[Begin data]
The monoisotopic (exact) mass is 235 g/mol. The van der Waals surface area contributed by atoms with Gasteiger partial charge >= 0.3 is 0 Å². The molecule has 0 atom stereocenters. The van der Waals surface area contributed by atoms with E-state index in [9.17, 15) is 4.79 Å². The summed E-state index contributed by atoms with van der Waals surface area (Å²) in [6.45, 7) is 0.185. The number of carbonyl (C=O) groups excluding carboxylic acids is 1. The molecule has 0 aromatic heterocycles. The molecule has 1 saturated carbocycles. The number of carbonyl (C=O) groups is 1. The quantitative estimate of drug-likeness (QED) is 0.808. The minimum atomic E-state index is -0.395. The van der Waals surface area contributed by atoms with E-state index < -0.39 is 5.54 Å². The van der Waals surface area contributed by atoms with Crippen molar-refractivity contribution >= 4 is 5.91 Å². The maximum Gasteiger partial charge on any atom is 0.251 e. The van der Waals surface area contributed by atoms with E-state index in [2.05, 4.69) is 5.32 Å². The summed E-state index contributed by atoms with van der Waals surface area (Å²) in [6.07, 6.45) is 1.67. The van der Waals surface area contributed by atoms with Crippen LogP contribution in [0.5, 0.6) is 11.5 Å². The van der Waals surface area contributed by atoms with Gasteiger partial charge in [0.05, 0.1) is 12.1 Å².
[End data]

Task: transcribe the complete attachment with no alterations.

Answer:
The monoisotopic (exact) mass is 235 g/mol. The van der Waals surface area contributed by atoms with Gasteiger partial charge >= 0.3 is 0 Å². The molecule has 0 atom stereocenters. The van der Waals surface area contributed by atoms with E-state index in [9.17, 15) is 4.79 Å². The summed E-state index contributed by atoms with van der Waals surface area (Å²) in [6.45, 7) is 0.185. The number of carbonyl (C=O) groups excluding carboxylic acids is 1. The molecule has 0 aromatic heterocycles. The molecule has 1 saturated carbocycles. The number of carbonyl (C=O) groups is 1. The quantitative estimate of drug-likeness (QED) is 0.808. The minimum atomic E-state index is -0.395. The van der Waals surface area contributed by atoms with E-state index < -0.39 is 5.54 Å². The van der Waals surface area contributed by atoms with Crippen molar-refractivity contribution >= 4 is 5.91 Å². The maximum Gasteiger partial charge on any atom is 0.251 e. The van der Waals surface area contributed by atoms with E-state index in [2.05, 4.69) is 5.32 Å². The summed E-state index contributed by atoms with van der Waals surface area (Å²) in [6.07, 6.45) is 1.67. The van der Waals surface area contributed by atoms with Crippen LogP contribution in [0.5, 0.6) is 11.5 Å². The van der Waals surface area contributed by atoms with Gasteiger partial charge in [0.05, 0.1) is 12.1 Å².